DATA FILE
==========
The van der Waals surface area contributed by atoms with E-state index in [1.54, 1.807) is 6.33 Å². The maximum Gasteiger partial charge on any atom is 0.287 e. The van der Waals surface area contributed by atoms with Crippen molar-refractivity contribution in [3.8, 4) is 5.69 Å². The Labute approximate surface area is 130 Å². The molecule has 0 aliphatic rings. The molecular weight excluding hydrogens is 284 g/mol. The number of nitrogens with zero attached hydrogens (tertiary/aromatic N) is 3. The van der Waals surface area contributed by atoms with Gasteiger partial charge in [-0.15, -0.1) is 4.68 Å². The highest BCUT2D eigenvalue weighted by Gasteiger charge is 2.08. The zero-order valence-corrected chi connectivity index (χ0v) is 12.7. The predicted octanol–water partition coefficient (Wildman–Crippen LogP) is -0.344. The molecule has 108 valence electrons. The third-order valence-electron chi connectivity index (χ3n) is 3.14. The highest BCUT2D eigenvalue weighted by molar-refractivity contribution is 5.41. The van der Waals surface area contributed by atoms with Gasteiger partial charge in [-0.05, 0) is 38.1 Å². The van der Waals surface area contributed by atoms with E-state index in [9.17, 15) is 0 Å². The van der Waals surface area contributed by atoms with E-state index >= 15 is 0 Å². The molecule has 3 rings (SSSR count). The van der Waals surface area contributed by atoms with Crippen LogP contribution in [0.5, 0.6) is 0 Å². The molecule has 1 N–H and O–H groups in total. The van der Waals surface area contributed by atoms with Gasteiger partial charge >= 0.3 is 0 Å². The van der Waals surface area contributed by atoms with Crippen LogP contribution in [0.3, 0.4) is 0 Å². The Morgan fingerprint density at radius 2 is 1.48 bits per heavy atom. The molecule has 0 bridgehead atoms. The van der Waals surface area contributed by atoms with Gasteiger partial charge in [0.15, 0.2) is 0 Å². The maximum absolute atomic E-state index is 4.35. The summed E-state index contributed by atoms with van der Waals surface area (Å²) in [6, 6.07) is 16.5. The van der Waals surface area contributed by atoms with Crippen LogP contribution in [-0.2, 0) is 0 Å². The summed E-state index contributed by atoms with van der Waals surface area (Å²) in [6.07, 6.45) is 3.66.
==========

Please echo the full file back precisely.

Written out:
The van der Waals surface area contributed by atoms with E-state index in [1.54, 1.807) is 6.33 Å². The maximum Gasteiger partial charge on any atom is 0.287 e. The van der Waals surface area contributed by atoms with Crippen molar-refractivity contribution in [3.8, 4) is 5.69 Å². The Labute approximate surface area is 130 Å². The molecule has 0 aliphatic rings. The molecular weight excluding hydrogens is 284 g/mol. The number of nitrogens with zero attached hydrogens (tertiary/aromatic N) is 3. The van der Waals surface area contributed by atoms with Gasteiger partial charge in [-0.15, -0.1) is 4.68 Å². The highest BCUT2D eigenvalue weighted by Gasteiger charge is 2.08. The zero-order valence-corrected chi connectivity index (χ0v) is 12.7. The predicted octanol–water partition coefficient (Wildman–Crippen LogP) is -0.344. The molecule has 108 valence electrons. The third-order valence-electron chi connectivity index (χ3n) is 3.14. The highest BCUT2D eigenvalue weighted by molar-refractivity contribution is 5.41. The van der Waals surface area contributed by atoms with Gasteiger partial charge in [-0.05, 0) is 38.1 Å². The van der Waals surface area contributed by atoms with E-state index in [9.17, 15) is 0 Å². The van der Waals surface area contributed by atoms with E-state index >= 15 is 0 Å². The molecule has 3 rings (SSSR count). The van der Waals surface area contributed by atoms with Crippen LogP contribution in [0.5, 0.6) is 0 Å². The molecule has 1 N–H and O–H groups in total. The van der Waals surface area contributed by atoms with Gasteiger partial charge >= 0.3 is 0 Å². The van der Waals surface area contributed by atoms with Crippen LogP contribution in [0.3, 0.4) is 0 Å². The Morgan fingerprint density at radius 2 is 1.48 bits per heavy atom. The molecule has 0 bridgehead atoms. The van der Waals surface area contributed by atoms with Gasteiger partial charge in [0.15, 0.2) is 0 Å². The maximum absolute atomic E-state index is 4.35. The summed E-state index contributed by atoms with van der Waals surface area (Å²) in [6, 6.07) is 16.5. The van der Waals surface area contributed by atoms with Crippen LogP contribution in [-0.2, 0) is 0 Å². The summed E-state index contributed by atoms with van der Waals surface area (Å²) in [6.07, 6.45) is 3.66.